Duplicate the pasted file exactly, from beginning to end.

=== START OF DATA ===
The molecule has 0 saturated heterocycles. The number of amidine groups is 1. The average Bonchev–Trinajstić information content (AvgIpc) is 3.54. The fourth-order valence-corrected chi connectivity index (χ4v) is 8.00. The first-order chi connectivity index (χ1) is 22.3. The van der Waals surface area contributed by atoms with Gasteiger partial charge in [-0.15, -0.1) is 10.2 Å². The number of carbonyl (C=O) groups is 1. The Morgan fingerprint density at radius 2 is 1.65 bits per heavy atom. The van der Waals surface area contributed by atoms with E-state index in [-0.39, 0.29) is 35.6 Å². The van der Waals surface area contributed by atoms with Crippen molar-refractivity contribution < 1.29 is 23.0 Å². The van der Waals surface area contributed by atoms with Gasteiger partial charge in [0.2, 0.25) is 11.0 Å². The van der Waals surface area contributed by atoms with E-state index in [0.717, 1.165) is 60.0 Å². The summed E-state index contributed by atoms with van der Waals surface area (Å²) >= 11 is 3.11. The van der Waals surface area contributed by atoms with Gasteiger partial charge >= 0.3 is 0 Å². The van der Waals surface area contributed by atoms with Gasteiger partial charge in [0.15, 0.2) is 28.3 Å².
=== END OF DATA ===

The molecule has 0 saturated heterocycles. The number of amidine groups is 1. The average Bonchev–Trinajstić information content (AvgIpc) is 3.54. The fourth-order valence-corrected chi connectivity index (χ4v) is 8.00. The first-order chi connectivity index (χ1) is 22.3. The van der Waals surface area contributed by atoms with Gasteiger partial charge in [-0.15, -0.1) is 10.2 Å². The number of carbonyl (C=O) groups is 1. The Morgan fingerprint density at radius 2 is 1.65 bits per heavy atom. The van der Waals surface area contributed by atoms with E-state index in [-0.39, 0.29) is 35.6 Å². The van der Waals surface area contributed by atoms with Crippen molar-refractivity contribution < 1.29 is 23.0 Å². The van der Waals surface area contributed by atoms with Gasteiger partial charge in [0.2, 0.25) is 11.0 Å². The van der Waals surface area contributed by atoms with E-state index in [0.717, 1.165) is 60.0 Å². The summed E-state index contributed by atoms with van der Waals surface area (Å²) >= 11 is 3.11. The van der Waals surface area contributed by atoms with Gasteiger partial charge >= 0.3 is 0 Å². The van der Waals surface area contributed by atoms with Gasteiger partial charge in [0.15, 0.2) is 28.3 Å².